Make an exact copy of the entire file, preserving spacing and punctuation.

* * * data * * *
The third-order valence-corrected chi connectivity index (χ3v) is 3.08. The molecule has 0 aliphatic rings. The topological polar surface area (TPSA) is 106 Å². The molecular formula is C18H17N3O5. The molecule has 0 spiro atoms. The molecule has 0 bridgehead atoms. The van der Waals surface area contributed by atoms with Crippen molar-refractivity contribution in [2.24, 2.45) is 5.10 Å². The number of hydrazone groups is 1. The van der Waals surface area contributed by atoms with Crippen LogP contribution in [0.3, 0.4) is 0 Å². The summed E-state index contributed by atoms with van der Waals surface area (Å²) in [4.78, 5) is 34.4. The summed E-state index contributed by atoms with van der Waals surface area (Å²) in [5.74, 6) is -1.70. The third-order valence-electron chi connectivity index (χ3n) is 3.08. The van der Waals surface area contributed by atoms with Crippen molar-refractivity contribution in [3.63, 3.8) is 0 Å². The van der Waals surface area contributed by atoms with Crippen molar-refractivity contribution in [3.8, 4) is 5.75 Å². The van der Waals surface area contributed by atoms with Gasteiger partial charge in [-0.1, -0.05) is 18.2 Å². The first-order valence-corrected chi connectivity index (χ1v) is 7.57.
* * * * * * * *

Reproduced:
The third-order valence-corrected chi connectivity index (χ3v) is 3.08. The molecule has 0 aliphatic rings. The topological polar surface area (TPSA) is 106 Å². The molecular formula is C18H17N3O5. The molecule has 0 spiro atoms. The molecule has 0 bridgehead atoms. The van der Waals surface area contributed by atoms with Crippen molar-refractivity contribution in [2.24, 2.45) is 5.10 Å². The number of hydrazone groups is 1. The van der Waals surface area contributed by atoms with Crippen LogP contribution in [0.3, 0.4) is 0 Å². The summed E-state index contributed by atoms with van der Waals surface area (Å²) in [4.78, 5) is 34.4. The summed E-state index contributed by atoms with van der Waals surface area (Å²) in [5.74, 6) is -1.70. The third-order valence-electron chi connectivity index (χ3n) is 3.08. The van der Waals surface area contributed by atoms with Crippen molar-refractivity contribution in [3.63, 3.8) is 0 Å². The van der Waals surface area contributed by atoms with Crippen molar-refractivity contribution in [3.8, 4) is 5.75 Å². The van der Waals surface area contributed by atoms with Gasteiger partial charge in [-0.1, -0.05) is 18.2 Å². The first-order valence-corrected chi connectivity index (χ1v) is 7.57.